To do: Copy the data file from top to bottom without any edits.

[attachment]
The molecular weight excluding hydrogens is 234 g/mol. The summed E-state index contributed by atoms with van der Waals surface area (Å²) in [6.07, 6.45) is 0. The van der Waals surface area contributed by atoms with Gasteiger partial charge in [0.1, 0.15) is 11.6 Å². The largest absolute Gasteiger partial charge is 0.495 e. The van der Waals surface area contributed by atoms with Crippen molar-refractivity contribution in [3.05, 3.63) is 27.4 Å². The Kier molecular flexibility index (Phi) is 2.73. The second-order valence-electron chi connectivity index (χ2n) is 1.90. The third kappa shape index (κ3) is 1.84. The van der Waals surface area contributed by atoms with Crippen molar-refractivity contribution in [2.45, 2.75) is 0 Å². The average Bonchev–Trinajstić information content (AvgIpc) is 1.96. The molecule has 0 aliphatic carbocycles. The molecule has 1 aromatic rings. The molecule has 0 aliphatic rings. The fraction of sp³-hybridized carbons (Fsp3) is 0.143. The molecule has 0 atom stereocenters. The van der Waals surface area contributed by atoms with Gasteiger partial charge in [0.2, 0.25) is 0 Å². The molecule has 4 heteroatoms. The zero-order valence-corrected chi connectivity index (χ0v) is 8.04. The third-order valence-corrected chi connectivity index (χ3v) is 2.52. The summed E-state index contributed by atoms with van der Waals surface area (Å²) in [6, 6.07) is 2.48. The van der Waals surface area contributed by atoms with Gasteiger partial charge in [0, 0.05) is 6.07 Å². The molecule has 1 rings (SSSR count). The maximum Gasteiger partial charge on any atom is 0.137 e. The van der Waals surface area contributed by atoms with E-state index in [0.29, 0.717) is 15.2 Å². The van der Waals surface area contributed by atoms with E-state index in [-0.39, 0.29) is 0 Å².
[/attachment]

The molecular weight excluding hydrogens is 234 g/mol. The summed E-state index contributed by atoms with van der Waals surface area (Å²) in [6.07, 6.45) is 0. The van der Waals surface area contributed by atoms with Gasteiger partial charge in [0.1, 0.15) is 11.6 Å². The largest absolute Gasteiger partial charge is 0.495 e. The van der Waals surface area contributed by atoms with Crippen molar-refractivity contribution in [3.05, 3.63) is 27.4 Å². The Kier molecular flexibility index (Phi) is 2.73. The second-order valence-electron chi connectivity index (χ2n) is 1.90. The third kappa shape index (κ3) is 1.84. The van der Waals surface area contributed by atoms with Crippen molar-refractivity contribution in [2.45, 2.75) is 0 Å². The average Bonchev–Trinajstić information content (AvgIpc) is 1.96. The molecule has 0 aliphatic carbocycles. The molecule has 1 aromatic rings. The molecule has 0 aliphatic rings. The fraction of sp³-hybridized carbons (Fsp3) is 0.143. The molecule has 0 atom stereocenters. The van der Waals surface area contributed by atoms with Gasteiger partial charge in [0.2, 0.25) is 0 Å². The molecule has 4 heteroatoms. The zero-order valence-corrected chi connectivity index (χ0v) is 8.04. The third-order valence-corrected chi connectivity index (χ3v) is 2.52. The summed E-state index contributed by atoms with van der Waals surface area (Å²) in [6, 6.07) is 2.48. The van der Waals surface area contributed by atoms with Gasteiger partial charge in [0, 0.05) is 6.07 Å². The molecule has 1 rings (SSSR count). The maximum Gasteiger partial charge on any atom is 0.137 e. The van der Waals surface area contributed by atoms with E-state index in [0.29, 0.717) is 15.2 Å². The van der Waals surface area contributed by atoms with E-state index in [-0.39, 0.29) is 0 Å².